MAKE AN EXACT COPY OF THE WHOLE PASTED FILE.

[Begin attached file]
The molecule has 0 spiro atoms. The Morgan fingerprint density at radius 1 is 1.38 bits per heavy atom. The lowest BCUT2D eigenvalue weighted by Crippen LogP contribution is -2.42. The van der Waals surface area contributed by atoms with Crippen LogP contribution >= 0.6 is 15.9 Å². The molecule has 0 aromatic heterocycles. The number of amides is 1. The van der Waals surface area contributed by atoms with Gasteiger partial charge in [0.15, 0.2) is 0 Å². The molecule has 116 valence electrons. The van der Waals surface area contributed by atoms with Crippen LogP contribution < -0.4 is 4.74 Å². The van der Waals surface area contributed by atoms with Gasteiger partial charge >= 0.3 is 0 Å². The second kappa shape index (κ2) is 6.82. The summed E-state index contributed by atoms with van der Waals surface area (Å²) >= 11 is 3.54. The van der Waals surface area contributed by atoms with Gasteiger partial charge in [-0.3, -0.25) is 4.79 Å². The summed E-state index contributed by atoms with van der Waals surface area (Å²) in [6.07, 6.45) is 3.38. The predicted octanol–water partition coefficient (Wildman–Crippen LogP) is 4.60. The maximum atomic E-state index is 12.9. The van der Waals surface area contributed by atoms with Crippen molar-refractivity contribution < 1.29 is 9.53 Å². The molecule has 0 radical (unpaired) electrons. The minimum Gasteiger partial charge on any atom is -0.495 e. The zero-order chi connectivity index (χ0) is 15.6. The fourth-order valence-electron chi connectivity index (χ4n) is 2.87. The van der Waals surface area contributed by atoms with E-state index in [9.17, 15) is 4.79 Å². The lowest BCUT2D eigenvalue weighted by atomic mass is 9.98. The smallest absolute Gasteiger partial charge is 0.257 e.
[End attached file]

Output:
The molecule has 0 spiro atoms. The Morgan fingerprint density at radius 1 is 1.38 bits per heavy atom. The lowest BCUT2D eigenvalue weighted by Crippen LogP contribution is -2.42. The van der Waals surface area contributed by atoms with Crippen LogP contribution >= 0.6 is 15.9 Å². The molecule has 0 aromatic heterocycles. The number of amides is 1. The van der Waals surface area contributed by atoms with Gasteiger partial charge in [0.15, 0.2) is 0 Å². The molecule has 116 valence electrons. The van der Waals surface area contributed by atoms with Crippen LogP contribution < -0.4 is 4.74 Å². The van der Waals surface area contributed by atoms with Gasteiger partial charge >= 0.3 is 0 Å². The second kappa shape index (κ2) is 6.82. The summed E-state index contributed by atoms with van der Waals surface area (Å²) >= 11 is 3.54. The van der Waals surface area contributed by atoms with Gasteiger partial charge in [-0.3, -0.25) is 4.79 Å². The summed E-state index contributed by atoms with van der Waals surface area (Å²) in [6.07, 6.45) is 3.38. The predicted octanol–water partition coefficient (Wildman–Crippen LogP) is 4.60. The maximum atomic E-state index is 12.9. The van der Waals surface area contributed by atoms with Crippen molar-refractivity contribution < 1.29 is 9.53 Å². The molecule has 0 radical (unpaired) electrons. The minimum Gasteiger partial charge on any atom is -0.495 e. The zero-order chi connectivity index (χ0) is 15.6. The fourth-order valence-electron chi connectivity index (χ4n) is 2.87. The van der Waals surface area contributed by atoms with E-state index in [9.17, 15) is 4.79 Å². The lowest BCUT2D eigenvalue weighted by atomic mass is 9.98. The smallest absolute Gasteiger partial charge is 0.257 e.